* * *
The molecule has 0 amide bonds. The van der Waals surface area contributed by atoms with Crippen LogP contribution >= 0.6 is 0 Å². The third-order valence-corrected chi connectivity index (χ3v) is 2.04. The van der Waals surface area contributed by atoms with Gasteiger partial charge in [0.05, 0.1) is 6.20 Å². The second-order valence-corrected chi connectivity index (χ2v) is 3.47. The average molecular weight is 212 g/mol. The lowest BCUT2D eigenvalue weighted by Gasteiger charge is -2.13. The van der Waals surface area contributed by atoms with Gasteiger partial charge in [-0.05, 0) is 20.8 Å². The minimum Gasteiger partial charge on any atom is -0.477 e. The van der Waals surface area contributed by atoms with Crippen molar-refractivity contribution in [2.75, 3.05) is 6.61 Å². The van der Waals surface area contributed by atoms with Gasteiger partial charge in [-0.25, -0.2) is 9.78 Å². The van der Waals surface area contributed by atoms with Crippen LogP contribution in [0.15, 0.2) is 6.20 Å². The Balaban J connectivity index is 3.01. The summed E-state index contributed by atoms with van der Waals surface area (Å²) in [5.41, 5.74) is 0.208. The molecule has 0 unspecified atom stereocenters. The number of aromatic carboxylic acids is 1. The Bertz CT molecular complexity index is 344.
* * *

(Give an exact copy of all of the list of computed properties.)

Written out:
The molecule has 0 amide bonds. The van der Waals surface area contributed by atoms with Crippen LogP contribution >= 0.6 is 0 Å². The third-order valence-corrected chi connectivity index (χ3v) is 2.04. The van der Waals surface area contributed by atoms with Gasteiger partial charge in [0.05, 0.1) is 6.20 Å². The second-order valence-corrected chi connectivity index (χ2v) is 3.47. The average molecular weight is 212 g/mol. The lowest BCUT2D eigenvalue weighted by Gasteiger charge is -2.13. The van der Waals surface area contributed by atoms with Gasteiger partial charge in [-0.05, 0) is 20.8 Å². The minimum Gasteiger partial charge on any atom is -0.477 e. The van der Waals surface area contributed by atoms with Crippen molar-refractivity contribution in [2.75, 3.05) is 6.61 Å². The van der Waals surface area contributed by atoms with Gasteiger partial charge in [-0.25, -0.2) is 9.78 Å². The van der Waals surface area contributed by atoms with Crippen LogP contribution in [0.15, 0.2) is 6.20 Å². The Balaban J connectivity index is 3.01. The summed E-state index contributed by atoms with van der Waals surface area (Å²) in [5.41, 5.74) is 0.208. The molecule has 0 unspecified atom stereocenters. The number of aromatic carboxylic acids is 1. The Bertz CT molecular complexity index is 344.